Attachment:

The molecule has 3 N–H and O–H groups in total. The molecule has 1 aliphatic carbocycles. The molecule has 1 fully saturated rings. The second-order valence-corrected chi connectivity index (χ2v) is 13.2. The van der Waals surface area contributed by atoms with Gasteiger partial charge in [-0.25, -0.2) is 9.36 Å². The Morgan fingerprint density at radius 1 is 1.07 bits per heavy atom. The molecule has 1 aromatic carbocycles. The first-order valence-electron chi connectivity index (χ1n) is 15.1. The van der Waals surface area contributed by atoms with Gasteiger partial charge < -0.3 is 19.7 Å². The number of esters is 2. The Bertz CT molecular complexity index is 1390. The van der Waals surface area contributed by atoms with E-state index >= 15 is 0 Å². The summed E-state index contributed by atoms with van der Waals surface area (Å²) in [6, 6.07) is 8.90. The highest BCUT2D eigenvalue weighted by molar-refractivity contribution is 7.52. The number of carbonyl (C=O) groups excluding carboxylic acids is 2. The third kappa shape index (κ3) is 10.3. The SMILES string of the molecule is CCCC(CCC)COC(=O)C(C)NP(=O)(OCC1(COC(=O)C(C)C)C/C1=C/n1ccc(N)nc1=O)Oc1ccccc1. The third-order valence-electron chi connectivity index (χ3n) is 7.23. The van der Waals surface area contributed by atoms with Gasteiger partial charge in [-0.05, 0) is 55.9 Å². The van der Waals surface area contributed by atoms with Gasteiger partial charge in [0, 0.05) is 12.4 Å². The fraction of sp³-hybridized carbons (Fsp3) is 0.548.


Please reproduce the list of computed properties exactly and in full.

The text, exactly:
The molecule has 3 N–H and O–H groups in total. The molecule has 1 aliphatic carbocycles. The molecule has 1 fully saturated rings. The second-order valence-corrected chi connectivity index (χ2v) is 13.2. The van der Waals surface area contributed by atoms with Gasteiger partial charge in [-0.25, -0.2) is 9.36 Å². The Morgan fingerprint density at radius 1 is 1.07 bits per heavy atom. The molecule has 1 aromatic carbocycles. The first-order valence-electron chi connectivity index (χ1n) is 15.1. The van der Waals surface area contributed by atoms with Gasteiger partial charge < -0.3 is 19.7 Å². The number of esters is 2. The Bertz CT molecular complexity index is 1390. The van der Waals surface area contributed by atoms with E-state index >= 15 is 0 Å². The summed E-state index contributed by atoms with van der Waals surface area (Å²) in [6, 6.07) is 8.90. The highest BCUT2D eigenvalue weighted by molar-refractivity contribution is 7.52. The number of carbonyl (C=O) groups excluding carboxylic acids is 2. The third kappa shape index (κ3) is 10.3. The SMILES string of the molecule is CCCC(CCC)COC(=O)C(C)NP(=O)(OCC1(COC(=O)C(C)C)C/C1=C/n1ccc(N)nc1=O)Oc1ccccc1. The third-order valence-electron chi connectivity index (χ3n) is 7.23. The van der Waals surface area contributed by atoms with Gasteiger partial charge in [-0.05, 0) is 55.9 Å². The van der Waals surface area contributed by atoms with Gasteiger partial charge in [0, 0.05) is 12.4 Å². The fraction of sp³-hybridized carbons (Fsp3) is 0.548.